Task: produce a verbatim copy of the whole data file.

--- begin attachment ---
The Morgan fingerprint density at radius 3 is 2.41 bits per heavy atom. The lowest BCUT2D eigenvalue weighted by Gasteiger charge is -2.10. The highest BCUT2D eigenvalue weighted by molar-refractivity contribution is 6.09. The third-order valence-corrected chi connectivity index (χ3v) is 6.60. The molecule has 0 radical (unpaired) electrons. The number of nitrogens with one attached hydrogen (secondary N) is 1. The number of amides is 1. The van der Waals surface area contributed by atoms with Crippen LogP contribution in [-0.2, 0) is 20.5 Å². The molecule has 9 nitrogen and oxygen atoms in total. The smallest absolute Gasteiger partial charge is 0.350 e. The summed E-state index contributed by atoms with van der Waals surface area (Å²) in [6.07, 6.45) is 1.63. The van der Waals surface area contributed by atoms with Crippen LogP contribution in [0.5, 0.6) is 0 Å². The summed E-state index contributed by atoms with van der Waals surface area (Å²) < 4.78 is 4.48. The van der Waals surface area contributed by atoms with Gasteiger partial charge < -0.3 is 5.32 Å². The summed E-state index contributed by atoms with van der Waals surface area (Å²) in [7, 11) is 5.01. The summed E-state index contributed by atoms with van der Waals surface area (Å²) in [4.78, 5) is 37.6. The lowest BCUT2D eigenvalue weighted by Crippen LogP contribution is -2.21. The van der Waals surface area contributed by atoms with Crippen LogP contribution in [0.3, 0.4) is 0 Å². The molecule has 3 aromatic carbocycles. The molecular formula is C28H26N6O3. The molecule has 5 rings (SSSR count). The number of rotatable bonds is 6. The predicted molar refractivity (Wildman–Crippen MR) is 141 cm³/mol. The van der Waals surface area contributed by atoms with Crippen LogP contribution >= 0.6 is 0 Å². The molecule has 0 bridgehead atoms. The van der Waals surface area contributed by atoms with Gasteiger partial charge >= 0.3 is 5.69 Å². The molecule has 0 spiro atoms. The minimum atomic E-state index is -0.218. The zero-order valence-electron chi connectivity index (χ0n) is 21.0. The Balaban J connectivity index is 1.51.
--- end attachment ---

The Morgan fingerprint density at radius 3 is 2.41 bits per heavy atom. The lowest BCUT2D eigenvalue weighted by Gasteiger charge is -2.10. The highest BCUT2D eigenvalue weighted by molar-refractivity contribution is 6.09. The third-order valence-corrected chi connectivity index (χ3v) is 6.60. The molecule has 0 radical (unpaired) electrons. The number of nitrogens with one attached hydrogen (secondary N) is 1. The number of amides is 1. The van der Waals surface area contributed by atoms with Crippen LogP contribution in [-0.2, 0) is 20.5 Å². The molecule has 9 nitrogen and oxygen atoms in total. The smallest absolute Gasteiger partial charge is 0.350 e. The summed E-state index contributed by atoms with van der Waals surface area (Å²) in [6.07, 6.45) is 1.63. The van der Waals surface area contributed by atoms with Crippen LogP contribution in [0.5, 0.6) is 0 Å². The summed E-state index contributed by atoms with van der Waals surface area (Å²) < 4.78 is 4.48. The van der Waals surface area contributed by atoms with Gasteiger partial charge < -0.3 is 5.32 Å². The summed E-state index contributed by atoms with van der Waals surface area (Å²) in [7, 11) is 5.01. The summed E-state index contributed by atoms with van der Waals surface area (Å²) in [4.78, 5) is 37.6. The lowest BCUT2D eigenvalue weighted by Crippen LogP contribution is -2.21. The van der Waals surface area contributed by atoms with Crippen LogP contribution in [0.3, 0.4) is 0 Å². The molecule has 3 aromatic carbocycles. The molecular formula is C28H26N6O3. The molecule has 5 rings (SSSR count). The number of rotatable bonds is 6. The predicted molar refractivity (Wildman–Crippen MR) is 141 cm³/mol. The van der Waals surface area contributed by atoms with Crippen LogP contribution >= 0.6 is 0 Å². The molecule has 0 bridgehead atoms. The van der Waals surface area contributed by atoms with Gasteiger partial charge >= 0.3 is 5.69 Å². The molecule has 0 spiro atoms. The minimum atomic E-state index is -0.218. The zero-order valence-electron chi connectivity index (χ0n) is 21.0. The Balaban J connectivity index is 1.51.